Why Do People Experience Fear?

Why Humans Experience Fear

Why Do People Experience Fear?

The question as to why humans experience fear has been bothering me for some time, but it was only recently that I first came across the actual reason. It all pertains to the evolution of the species, and how our ancestors actually lived through much of the planet’s history and survived in those times of old. In other words, humans are very adaptable species, but with the development of technology, we have also lost much of the gifts of our forebears, and now find ourselves having to learn the skills of reading body language, and other such indicators, in order to survive in the modern world. This is the actual reason as to why humans experience fear, as they learn how to read and interpret these signals from others in their environment.

But the interesting thing about this particular question, is that the actual physical symptoms of fear are very easy to identify. When you experience fear, or any type of emotion, whether it is sadness, happiness, or rage; it is your body putting on the most extreme alertness possible, as a protective measure against potential harm. In fact, the reason behind this extreme reaction is not quite known in all cases, although it is mostly believed to be tied to the part of the brain called the mid-brain. This part of the brain controls the fight or flight response, which is triggered by anything that threatens survival.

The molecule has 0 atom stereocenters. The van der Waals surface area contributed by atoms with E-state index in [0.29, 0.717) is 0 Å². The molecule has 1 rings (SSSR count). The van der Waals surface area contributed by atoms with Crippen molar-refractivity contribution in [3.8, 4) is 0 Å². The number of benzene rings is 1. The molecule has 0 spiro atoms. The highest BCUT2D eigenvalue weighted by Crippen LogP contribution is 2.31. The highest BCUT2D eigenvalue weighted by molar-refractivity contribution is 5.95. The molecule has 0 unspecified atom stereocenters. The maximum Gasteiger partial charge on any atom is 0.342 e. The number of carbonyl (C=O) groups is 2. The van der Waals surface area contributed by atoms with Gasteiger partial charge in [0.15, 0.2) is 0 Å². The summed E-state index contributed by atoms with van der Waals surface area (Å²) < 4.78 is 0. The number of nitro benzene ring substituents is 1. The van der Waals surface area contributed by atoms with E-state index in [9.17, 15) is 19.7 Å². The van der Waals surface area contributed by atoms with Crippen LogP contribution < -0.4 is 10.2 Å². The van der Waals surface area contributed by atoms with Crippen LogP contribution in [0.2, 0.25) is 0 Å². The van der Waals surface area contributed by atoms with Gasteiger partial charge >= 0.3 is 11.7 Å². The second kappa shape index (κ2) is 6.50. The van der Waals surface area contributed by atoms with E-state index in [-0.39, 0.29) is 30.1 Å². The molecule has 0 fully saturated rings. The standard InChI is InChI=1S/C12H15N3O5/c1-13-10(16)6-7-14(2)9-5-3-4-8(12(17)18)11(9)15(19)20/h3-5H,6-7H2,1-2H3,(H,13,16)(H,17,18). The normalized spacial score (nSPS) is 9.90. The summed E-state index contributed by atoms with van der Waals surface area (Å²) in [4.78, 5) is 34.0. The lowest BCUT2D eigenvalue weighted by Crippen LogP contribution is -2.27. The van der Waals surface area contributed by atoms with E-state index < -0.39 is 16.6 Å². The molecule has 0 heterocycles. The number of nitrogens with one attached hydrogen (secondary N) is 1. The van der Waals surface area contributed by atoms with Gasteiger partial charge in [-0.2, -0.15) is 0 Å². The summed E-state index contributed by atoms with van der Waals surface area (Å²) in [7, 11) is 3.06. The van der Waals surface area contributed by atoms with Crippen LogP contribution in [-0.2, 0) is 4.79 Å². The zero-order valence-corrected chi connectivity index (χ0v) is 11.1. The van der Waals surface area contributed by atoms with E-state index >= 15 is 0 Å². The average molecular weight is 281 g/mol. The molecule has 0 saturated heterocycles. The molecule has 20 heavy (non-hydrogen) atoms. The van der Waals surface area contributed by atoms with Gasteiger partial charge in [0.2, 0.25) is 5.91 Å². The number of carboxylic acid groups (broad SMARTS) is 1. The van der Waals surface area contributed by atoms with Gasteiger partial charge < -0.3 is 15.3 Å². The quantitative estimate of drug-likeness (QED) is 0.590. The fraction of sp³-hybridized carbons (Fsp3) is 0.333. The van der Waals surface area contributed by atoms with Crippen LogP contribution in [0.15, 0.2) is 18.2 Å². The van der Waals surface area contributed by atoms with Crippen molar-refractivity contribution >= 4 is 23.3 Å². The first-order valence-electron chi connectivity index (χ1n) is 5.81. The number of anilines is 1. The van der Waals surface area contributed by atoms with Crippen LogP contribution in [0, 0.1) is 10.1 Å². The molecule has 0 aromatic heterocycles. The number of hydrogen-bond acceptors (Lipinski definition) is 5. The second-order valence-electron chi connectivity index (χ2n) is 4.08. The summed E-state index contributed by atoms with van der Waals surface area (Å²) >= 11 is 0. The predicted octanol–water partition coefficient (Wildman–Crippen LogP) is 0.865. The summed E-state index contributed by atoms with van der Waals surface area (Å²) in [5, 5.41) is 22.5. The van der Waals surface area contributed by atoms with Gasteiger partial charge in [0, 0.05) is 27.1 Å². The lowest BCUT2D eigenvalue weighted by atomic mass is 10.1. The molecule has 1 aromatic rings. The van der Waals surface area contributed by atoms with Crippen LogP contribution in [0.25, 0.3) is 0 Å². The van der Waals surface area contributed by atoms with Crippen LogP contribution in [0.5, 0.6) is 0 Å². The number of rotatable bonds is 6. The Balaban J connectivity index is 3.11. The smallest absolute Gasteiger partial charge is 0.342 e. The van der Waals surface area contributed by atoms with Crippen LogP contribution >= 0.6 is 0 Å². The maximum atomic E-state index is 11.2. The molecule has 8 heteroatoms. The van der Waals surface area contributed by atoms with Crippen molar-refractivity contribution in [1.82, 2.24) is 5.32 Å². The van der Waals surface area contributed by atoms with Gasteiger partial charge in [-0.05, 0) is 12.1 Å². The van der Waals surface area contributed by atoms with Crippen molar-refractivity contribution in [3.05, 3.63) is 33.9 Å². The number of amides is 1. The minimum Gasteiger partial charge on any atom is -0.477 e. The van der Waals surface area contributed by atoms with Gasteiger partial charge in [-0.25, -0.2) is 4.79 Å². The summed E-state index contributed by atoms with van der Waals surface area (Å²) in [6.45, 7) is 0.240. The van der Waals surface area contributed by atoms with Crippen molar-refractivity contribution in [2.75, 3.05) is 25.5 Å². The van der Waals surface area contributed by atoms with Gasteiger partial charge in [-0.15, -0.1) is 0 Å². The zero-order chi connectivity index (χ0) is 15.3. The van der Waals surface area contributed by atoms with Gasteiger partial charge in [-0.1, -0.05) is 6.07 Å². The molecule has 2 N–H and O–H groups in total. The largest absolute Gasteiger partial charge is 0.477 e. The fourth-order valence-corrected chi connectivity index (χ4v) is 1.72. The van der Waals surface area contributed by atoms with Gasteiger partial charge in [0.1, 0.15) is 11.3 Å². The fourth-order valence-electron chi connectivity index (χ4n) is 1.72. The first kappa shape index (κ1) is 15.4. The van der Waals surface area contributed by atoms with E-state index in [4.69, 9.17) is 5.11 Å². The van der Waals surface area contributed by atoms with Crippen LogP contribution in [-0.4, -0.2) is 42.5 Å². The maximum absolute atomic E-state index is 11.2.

One thing we do know, is that our bodies often react in different ways when we encounter fearful situations, whether we are in the midst of a natural disaster, or perhaps some type of combat. For instance, if there is somebody shooting at us, we will either run away from the battle or fight back with all our might. And we can experience physical symptoms in such areas as shaking, sweating, or even having an elevated heart rate. This has been demonstrated in many controlled studies, where members of a study were asked to watch a picture of a bullet going down an actual gun barrel, or they were asked to view a picture of a person on the screen, while being asked to keep still. The people who had to watch the actual gun were found to have more heart rate and body temperature responses, than those who just watched a picture.